All but one hog was snoozing. He was busy licking the feed bowl, but took a moment to snort at my camera lens. There were about 50 other hogs, two per pen, none of them interested in eating. I don’t blame the sleeping hogs, as they will soon be in someone’s freezer. This is a harsh reality for the 4-H boys or girls who raise them to show and sale at their local fair. In the case of these hogs, they were at the Amador County Fair that I attended last weekend.
The Amador County Fair is a small rural event. It has a western stage town where you can shop for souvenirs. On hand are pioneer blacksmith, weavers, campfire demos, and reenacted shootouts. The fair featured the usual carnival rides, food, exhibits, tractors, art competitions, and lucky for me, a garden area with a pond. Even the grounds had a huge display of flowers . . . beautiful, multi-colored zinnias. I loved it!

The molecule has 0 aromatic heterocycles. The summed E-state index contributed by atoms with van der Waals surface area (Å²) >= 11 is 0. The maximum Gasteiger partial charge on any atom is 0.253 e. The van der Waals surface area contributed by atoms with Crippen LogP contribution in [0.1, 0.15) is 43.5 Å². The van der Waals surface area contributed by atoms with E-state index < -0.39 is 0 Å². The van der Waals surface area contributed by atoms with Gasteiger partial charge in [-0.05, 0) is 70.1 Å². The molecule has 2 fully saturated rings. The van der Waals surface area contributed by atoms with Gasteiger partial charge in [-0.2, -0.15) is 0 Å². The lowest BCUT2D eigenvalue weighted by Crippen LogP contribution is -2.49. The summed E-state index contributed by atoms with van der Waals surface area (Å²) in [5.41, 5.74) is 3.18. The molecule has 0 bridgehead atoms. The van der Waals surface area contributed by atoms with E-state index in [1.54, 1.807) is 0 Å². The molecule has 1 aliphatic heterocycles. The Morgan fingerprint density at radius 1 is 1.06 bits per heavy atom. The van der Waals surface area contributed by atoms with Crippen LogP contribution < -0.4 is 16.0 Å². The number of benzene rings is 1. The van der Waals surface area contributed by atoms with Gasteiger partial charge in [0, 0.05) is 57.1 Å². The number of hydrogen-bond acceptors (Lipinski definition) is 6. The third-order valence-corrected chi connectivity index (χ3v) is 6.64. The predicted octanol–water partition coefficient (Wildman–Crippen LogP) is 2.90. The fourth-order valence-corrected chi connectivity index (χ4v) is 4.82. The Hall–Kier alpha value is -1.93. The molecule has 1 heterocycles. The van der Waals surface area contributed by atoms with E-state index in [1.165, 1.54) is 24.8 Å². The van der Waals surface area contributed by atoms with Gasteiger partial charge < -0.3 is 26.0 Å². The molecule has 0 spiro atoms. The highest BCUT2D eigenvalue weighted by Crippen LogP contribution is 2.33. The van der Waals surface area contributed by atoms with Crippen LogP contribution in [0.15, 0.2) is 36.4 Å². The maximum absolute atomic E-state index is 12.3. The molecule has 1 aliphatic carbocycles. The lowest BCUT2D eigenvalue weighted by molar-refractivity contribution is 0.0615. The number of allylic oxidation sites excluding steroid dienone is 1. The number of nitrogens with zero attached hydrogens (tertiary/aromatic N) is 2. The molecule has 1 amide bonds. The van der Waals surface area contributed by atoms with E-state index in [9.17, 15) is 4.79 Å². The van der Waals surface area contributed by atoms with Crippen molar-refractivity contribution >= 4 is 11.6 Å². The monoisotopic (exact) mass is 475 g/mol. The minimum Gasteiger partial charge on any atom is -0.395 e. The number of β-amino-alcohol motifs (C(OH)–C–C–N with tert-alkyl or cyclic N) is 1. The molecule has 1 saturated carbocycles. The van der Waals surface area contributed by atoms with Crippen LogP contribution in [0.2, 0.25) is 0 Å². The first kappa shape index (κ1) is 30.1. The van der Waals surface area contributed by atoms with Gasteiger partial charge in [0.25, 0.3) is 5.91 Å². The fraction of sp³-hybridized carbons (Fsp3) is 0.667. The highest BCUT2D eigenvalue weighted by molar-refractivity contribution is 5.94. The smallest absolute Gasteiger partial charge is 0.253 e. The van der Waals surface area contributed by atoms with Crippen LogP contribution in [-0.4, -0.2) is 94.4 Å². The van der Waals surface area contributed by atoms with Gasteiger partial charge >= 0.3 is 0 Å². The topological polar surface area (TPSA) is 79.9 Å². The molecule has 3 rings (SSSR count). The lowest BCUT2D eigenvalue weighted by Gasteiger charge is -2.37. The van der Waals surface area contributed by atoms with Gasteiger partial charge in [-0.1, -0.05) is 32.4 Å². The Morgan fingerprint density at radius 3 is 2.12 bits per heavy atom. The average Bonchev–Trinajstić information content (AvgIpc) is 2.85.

This was a mini vacation for me. I stayed for two nights and three days. When I wasn’t at the fair, I scoured thrift shops and antique stores. Early mornings and evenings after dinner I worked on “the project.” My room had a small round table and two chairs. I pulled the table and one chair in front of the window, pushed up the window, and worked with fresh air on my face and a pleasant view to gaze at for inspiration.
While shopping, I purchased two antique floral frogs, something I’ve always wanted to collect, but they are oftentimes pricey. When I got home, my husband handed me a bouquet of fresh-cut flowers. Delighted by the sweet gesture and the immediate opportunity to use one of my frogs, I figured this was an omen. A sign of the small area I want to grow cut flowers. Maybe next spring this will come about, and along with it more frogs, and kind man to bring fresh bouquets from my own cutting garden.
Note: Check out the adorable photo on my Facebook page of two sleeping hogs spooning! They’re really cute. (Once you log into Facebook type “In and Around the Garden” in the search box.)